Monday, 17 May 2021 : 7th Week of Easter (Gospel Reading)

Liturgical Colour : White

John 16 : 29-33

At that time, the disciples said to Jesus, “Now You are speaking plainly and not in veiled language! Now we see that You know all things, even before we question You. Because of this we believe that You came from God.”

Jesus answered them, “You say that you believe? The hour is coming, indeed it has come, when you will be scattered, each one to his home, and you will leave Me alone. Yet I am not alone, for the Father is with Me. I have told you all this, so that in Me you may have peace. You will have trouble in the world; but courage! I have overcome the world.”

Monday, 17 May 2021 : 7th Week of Easter (Psalm)

Liturgical Colour : White

Psalm 67 : 2-3, 4-5ac, 6-7ab

Arise, o God, scatter Your enemies; let Your foes flee before You. As smoke is blown by the wind, so blow them away; as wax melts before the fire, so let the wicked perish before You.

But let the righteous be glad and exult before God; let them sing to God and shout for joy. Sing to God, sing praises to His Name; the Lord is His Name. Rejoice in His presence.

Father of orphans and Protector of widows – such is our God is His holy dwelling. He gives shelter to the homeless, sets the prisoners free.

Monday, 17 May 2021 : 7th Week of Easter (First Reading)

Liturgical Colour : White

Acts 19 : 1-8

While Apollos was in Corinth, Paul travelled through the interior of the country and came to Ephesus. There he found some disciples whom he asked, “Did you receive the Holy Spirit when you became believers?” They answered, “We have not even heard that anyone may receive the Holy Spirit.” Paul then asked, “What kind of baptism have you received?” And they answered, “The baptism of John.”

Paul then explained, “John’s baptism was for conversion, but he himself said they should believe in the One Who was to come, and that One is Jesus.” Upon hearing this, they were baptised in the Name of the Lord Jesus. Then Paul laid his hands on them and the Holy Spirit came down upon them; and they began to speak in tongues and to prophesy. There were about twelve of them in all.

Paul went into the synagogue and for three months he preached and discussed there boldly, trying to convince them about the Kingdom of God.

Sunday, 16 May 2021 : Seventh Sunday of Easter, World Communications Sunday (Homily and Scripture Reflections)

Liturgical Colour : White

Dear brothers and sisters in Christ, on this Seventh Sunday of Easter we mark also the occasion of the World Communications Sunday, through which our Scripture passages today highlight to us the need for us to be involved in the outreach and evangelisation mission and efforts of the Church, and we also keep in mind at the same time all those who are involved in the field of communications especially those who are in the work of communication on behalf and as part of the Church. Communication is truly a very important aspect of our faith, and all of us need to understand its significance.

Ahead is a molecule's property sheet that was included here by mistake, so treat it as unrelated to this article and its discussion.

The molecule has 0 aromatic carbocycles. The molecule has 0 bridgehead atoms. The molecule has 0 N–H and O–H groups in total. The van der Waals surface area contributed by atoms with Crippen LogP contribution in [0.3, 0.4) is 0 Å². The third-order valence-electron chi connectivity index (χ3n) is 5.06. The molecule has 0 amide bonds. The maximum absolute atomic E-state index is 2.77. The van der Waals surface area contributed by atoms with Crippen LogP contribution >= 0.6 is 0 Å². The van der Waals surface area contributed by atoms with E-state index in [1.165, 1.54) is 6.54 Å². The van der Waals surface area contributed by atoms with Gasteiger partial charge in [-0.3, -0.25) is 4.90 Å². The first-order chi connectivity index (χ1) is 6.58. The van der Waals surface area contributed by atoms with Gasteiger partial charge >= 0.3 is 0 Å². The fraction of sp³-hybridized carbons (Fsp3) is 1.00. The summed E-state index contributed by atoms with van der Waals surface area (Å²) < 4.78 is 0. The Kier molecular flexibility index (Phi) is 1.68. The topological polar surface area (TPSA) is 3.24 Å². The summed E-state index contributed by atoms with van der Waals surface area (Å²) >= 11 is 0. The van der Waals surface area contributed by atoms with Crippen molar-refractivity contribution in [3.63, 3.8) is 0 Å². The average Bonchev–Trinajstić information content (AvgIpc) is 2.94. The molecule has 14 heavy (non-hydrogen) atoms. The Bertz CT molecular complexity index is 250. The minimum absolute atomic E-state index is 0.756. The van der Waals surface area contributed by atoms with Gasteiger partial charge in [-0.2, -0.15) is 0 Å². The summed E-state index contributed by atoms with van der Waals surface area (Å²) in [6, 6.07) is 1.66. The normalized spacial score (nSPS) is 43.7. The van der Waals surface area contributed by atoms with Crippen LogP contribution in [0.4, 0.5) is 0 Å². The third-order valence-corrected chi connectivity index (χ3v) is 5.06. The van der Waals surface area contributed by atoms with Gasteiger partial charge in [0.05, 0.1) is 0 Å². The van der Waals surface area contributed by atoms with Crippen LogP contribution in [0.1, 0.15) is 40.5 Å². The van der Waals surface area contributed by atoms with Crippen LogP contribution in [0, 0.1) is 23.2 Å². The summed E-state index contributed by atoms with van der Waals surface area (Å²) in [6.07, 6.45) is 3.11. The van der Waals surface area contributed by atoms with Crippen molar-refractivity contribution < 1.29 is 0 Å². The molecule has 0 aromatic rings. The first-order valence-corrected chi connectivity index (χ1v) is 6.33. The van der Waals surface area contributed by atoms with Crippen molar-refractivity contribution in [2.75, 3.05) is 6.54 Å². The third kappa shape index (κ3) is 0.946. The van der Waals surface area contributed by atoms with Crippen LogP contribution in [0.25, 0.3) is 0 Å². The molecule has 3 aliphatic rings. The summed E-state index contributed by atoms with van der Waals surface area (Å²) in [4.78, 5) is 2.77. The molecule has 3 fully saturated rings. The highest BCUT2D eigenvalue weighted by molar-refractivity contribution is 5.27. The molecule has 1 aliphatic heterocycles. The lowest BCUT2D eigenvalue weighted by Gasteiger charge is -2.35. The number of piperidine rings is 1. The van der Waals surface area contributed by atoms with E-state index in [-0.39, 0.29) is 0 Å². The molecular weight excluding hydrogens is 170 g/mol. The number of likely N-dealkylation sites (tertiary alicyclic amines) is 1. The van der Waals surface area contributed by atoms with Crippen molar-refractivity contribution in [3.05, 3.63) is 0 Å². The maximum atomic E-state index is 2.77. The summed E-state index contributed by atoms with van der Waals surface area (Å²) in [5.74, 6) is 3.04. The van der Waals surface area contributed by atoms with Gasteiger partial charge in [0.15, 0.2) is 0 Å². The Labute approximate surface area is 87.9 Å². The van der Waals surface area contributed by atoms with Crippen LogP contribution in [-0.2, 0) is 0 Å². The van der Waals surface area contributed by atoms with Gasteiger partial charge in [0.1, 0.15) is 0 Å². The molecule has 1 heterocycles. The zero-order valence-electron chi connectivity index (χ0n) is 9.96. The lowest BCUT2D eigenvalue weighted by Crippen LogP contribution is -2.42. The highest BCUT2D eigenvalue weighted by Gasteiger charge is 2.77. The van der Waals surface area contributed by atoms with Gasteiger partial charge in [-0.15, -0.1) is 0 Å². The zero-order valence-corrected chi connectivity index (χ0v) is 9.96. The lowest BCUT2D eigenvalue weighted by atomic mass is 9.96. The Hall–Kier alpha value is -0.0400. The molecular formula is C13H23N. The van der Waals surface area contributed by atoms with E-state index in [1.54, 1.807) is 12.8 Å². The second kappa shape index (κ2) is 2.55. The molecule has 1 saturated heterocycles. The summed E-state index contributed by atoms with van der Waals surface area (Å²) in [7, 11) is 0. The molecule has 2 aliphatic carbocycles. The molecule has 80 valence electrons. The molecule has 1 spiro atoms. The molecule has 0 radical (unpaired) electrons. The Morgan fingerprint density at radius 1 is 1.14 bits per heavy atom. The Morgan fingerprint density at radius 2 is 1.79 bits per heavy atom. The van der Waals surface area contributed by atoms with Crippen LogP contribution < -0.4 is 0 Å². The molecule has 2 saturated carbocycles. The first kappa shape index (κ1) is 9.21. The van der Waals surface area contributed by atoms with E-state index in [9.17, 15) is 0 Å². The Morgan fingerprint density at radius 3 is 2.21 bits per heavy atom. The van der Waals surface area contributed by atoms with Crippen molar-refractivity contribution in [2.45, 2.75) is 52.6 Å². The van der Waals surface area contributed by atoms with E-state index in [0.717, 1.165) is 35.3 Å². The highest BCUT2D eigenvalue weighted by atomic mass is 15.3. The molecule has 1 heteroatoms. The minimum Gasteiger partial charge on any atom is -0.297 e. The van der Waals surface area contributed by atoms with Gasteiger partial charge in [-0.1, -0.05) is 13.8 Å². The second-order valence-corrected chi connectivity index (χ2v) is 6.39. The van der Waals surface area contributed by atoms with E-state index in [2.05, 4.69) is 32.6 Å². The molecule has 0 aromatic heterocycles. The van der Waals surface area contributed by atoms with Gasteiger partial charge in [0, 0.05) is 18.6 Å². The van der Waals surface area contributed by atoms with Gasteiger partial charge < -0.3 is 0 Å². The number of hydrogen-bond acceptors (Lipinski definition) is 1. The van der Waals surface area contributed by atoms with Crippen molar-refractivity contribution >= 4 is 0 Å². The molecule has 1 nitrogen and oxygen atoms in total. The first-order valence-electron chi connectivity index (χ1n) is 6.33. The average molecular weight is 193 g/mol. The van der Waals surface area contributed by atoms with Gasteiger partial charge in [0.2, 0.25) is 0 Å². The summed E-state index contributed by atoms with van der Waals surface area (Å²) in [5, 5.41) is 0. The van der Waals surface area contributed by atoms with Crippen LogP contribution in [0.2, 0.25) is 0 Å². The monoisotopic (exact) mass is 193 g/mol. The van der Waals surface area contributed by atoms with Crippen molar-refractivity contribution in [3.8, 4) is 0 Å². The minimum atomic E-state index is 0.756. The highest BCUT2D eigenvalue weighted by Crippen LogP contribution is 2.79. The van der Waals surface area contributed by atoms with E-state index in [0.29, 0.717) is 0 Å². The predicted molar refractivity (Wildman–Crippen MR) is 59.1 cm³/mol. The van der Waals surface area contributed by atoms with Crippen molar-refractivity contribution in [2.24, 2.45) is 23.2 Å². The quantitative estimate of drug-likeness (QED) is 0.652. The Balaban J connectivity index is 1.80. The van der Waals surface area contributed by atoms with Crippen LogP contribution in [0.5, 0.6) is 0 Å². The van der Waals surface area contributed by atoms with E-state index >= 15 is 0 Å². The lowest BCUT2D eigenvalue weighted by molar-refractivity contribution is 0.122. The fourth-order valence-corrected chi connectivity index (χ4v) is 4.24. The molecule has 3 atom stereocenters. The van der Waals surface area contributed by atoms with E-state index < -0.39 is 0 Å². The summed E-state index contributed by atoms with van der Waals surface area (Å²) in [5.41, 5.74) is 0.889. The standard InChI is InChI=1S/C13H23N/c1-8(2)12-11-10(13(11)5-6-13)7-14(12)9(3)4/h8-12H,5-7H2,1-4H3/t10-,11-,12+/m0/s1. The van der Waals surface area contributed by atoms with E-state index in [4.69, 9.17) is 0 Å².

In our first reading today, we heard from the Acts of the Apostles about the discussion which the Apostles had in deciding what to do with the seat vacated by Judas Iscariot, after the traitor chose to betray the Lord that led to the Lord’s arrest, and eventually killed himself in regret for what he had done. As such, one of the seats of the Twelve Apostles had been vacated, and in order to make the Twelve once again complete, they discerned and discussed with the guidance of the Holy Spirit, to choose from among the disciples, who was to be the one fit to be the twelfth Apostle.

Eventually, St. Matthias was chosen to be the twelfth Apostle, and therefore, the number of the Twelve Apostles was once again complete. If we are wondering why it is so important that the Twelve Apostles ought to be complete, then we must understand that the Twelve Apostles were those whom the Lord had chosen to be His own most trusted ones, to be the pillars of the Church that He has established in this world, of which St. Peter then also served as the foundation, the ‘Rock’ of the Church, on which Christ has built His Church.

The Lord has also showed His love for them and prayed for them as we heard in our Gospel passage today, when we heard how before the Lord was about to embark on His Passion, His suffering and death on the Cross, He prayed for all of His disciples, that they would be kept together and as one people, one Church, one body of disciples, and not to be lost from God. He prayed for them that they may be consecrated in the truth, to be holy and dedicated to the mission which they had been entrusted with, that they would be the ones to steer the Church through the challenging and difficult times that the faithful would encounter.

And this prayer that the Lord Jesus made to His Father for the sake of the disciples, just as the Apostles during their decision to add St. Matthias to the ranks of the Twelve, are examples of how communication is such an important aspect and part of our faith. We cannot be a true Christian unless we open ourselves to the Lord first and foremost, to communicate with Him regularly and to know His will, and to communicate with Him genuinely, listening to one another, the best method of which is through prayer, for prayer is the most intimate communication we have with God, our loving Father and Creator.

The Apostles prayed before they made any decisions, during the time when the made the decision to replace the seat vacated by Judas Iscariot, during the time when they discerned regarding other important matters pertaining to the Church, as well as when they sent out the Apostles and disciples such as when they prayed over St. Paul and St. Barnabas and sent them to minister to the Gentiles. They prayed for the Lord’s guidance and for the Holy Spirit to come down upon those whom the Lord has chosen and sent to be His missionaries and workers.